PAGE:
As with Palladio I really enjoyed this book.
Cynthia and Adam are a young couple who get married and we follow that marriage until their children, April and Jonas, are of college age. At that time Adam and Cynthia are fabulously wealthy; Adam runs a hedge fund and they have a foundation that does good work. Jonas is studying Art History at college (art seems to be a bit of a theme with Dee) and April is 'enjoying'the lifestyle of a New York trustafarian.
I liked Adam and Cynthia, to the extent that I stopped reading the book for a time as I thought something awful was going to happen to Adam, but I don't really believe that you should. Adam does some illegal things and both have little idea of loyalty to anyone beyond themselves and their children (and Cynthia's father). I think it is the love for each other that redeems them. The back of the novel calls it an 'epic love'. I'm not sure I was persuaded of that but they clearly love each other greatly and are redeemed by their desire to put their money to good use
It's enjoyable to have a peek into the world of the super-rich but as with Palladio I feel slightly bemused why I liked the book so much. I will probably read more Jonathan Dee so perhaps I'll understand better in the future.
At the moment I'm reading a book about Evelyn Waugh and the Lygon family of Madresfield who were the models for the Flytes in Brideshead Revisited. It's really interesting and I have been amazed by how much of Brideshead he took from his/their lives including Charles's reaction to the chapel at Brideshead Castle. When I've finished it I'll let you know more about it.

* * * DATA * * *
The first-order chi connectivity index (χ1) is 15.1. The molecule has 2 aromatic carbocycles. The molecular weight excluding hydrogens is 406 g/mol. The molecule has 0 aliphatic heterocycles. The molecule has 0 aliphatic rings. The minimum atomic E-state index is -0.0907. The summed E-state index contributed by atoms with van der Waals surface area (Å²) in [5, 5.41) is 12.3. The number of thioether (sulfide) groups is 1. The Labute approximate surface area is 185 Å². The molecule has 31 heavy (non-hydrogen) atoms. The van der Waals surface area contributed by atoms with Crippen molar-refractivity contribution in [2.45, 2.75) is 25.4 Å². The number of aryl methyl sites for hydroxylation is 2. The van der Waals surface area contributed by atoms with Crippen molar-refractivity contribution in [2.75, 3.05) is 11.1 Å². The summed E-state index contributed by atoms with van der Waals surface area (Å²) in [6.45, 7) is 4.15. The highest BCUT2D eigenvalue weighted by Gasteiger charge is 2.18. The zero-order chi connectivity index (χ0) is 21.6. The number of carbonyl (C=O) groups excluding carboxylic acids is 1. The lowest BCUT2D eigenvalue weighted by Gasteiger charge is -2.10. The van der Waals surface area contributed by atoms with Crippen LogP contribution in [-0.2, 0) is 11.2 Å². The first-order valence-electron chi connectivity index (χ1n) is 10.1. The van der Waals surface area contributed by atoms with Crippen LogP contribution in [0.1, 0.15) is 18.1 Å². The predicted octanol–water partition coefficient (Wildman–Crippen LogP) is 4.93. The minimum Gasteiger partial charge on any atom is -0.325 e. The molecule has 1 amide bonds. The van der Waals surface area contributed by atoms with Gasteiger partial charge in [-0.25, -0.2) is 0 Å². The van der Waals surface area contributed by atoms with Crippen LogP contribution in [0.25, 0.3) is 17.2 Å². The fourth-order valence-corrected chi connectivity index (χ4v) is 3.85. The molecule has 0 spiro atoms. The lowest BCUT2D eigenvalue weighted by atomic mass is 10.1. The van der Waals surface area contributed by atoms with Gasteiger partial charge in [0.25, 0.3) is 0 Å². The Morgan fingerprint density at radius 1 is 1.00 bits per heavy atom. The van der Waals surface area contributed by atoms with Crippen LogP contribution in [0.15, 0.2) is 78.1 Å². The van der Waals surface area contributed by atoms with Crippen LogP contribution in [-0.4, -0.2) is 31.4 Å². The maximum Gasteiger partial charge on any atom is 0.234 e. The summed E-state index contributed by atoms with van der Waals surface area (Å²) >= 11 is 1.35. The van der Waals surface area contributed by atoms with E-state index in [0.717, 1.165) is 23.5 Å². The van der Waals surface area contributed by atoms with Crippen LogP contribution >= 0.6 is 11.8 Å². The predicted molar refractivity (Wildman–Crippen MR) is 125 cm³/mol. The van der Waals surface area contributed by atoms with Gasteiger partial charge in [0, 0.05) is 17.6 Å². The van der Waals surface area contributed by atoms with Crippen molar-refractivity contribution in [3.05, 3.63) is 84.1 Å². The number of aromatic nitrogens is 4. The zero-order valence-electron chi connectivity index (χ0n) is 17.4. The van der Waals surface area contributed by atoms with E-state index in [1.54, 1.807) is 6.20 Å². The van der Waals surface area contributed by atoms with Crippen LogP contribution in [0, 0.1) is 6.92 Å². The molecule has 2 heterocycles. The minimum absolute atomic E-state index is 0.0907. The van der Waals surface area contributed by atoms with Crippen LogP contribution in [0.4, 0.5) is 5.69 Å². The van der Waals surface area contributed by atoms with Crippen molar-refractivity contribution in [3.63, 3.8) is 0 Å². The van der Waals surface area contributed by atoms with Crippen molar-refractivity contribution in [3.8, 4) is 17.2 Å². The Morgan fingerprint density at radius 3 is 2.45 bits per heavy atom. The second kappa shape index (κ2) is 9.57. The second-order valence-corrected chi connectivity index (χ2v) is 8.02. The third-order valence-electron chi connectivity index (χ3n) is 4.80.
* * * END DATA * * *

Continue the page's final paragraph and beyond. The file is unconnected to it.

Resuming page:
Are you interested in the Salem Witch Trials? I am but in a very cowardly way i.e. when I've visited Salem (in Massachusetts) I've never been to any of the witch related sites and you'll be delighted to know that means I don't have any witchy pictures. I'll use a Hallowe'en picture from Salem instead (to cheer up the blog - I know, any excuse!) Anyway the point of this was that last night, on National Geographic Channel,
Katherine Howe. I've had her novel, The Lost Book of Salem, on my bookshelves for a while now - long enough for it to have been re-issued. I'm planning to read in the next few weeks/months and will share my thoughts with you but the programme was very interesting and suggested a new theory for the cause of the 'crisis'. I won't say what in-case you want to see the programme (it's being repeated in the UK and I think will be on in the US in the autumn). Howe was inspired to research/write about the trials because of a personal connection to the tragedy and also because she was living in Marblehead. If you page back through the blog you'll see some of my pictures of historic houses there and I think you can understand how she got so attracted to the past.
The picture above is from outside a B&B from October 2006. Salem goes all out for 'Haunted Happenings' right through October but there are also interesting maritime and literature associations that
House of Seven Gables and inspired the book by Nathaniel Hawthorne (who added the 'w' to his name to try and disassociate himself from one of the witch trial judges). It's an interesting place to visit but would be very spooky at night I think. Salem is accessible from Boston by Amtrak or ferry and if you had a car you could combine with a trip to Marblehead. There is a trolley service which takes you round the main sites (including the Peabody Essex Museum which is well worth a visit). By the way, the witch trials themselves took place in Salem Village which is now the town of Danvers. As I'm too chicken to go in any of the witch museums in Salem you won't be surprised to know I haven't made it there yet.
Well, that's more than enough of my waffle so, thanks for reading.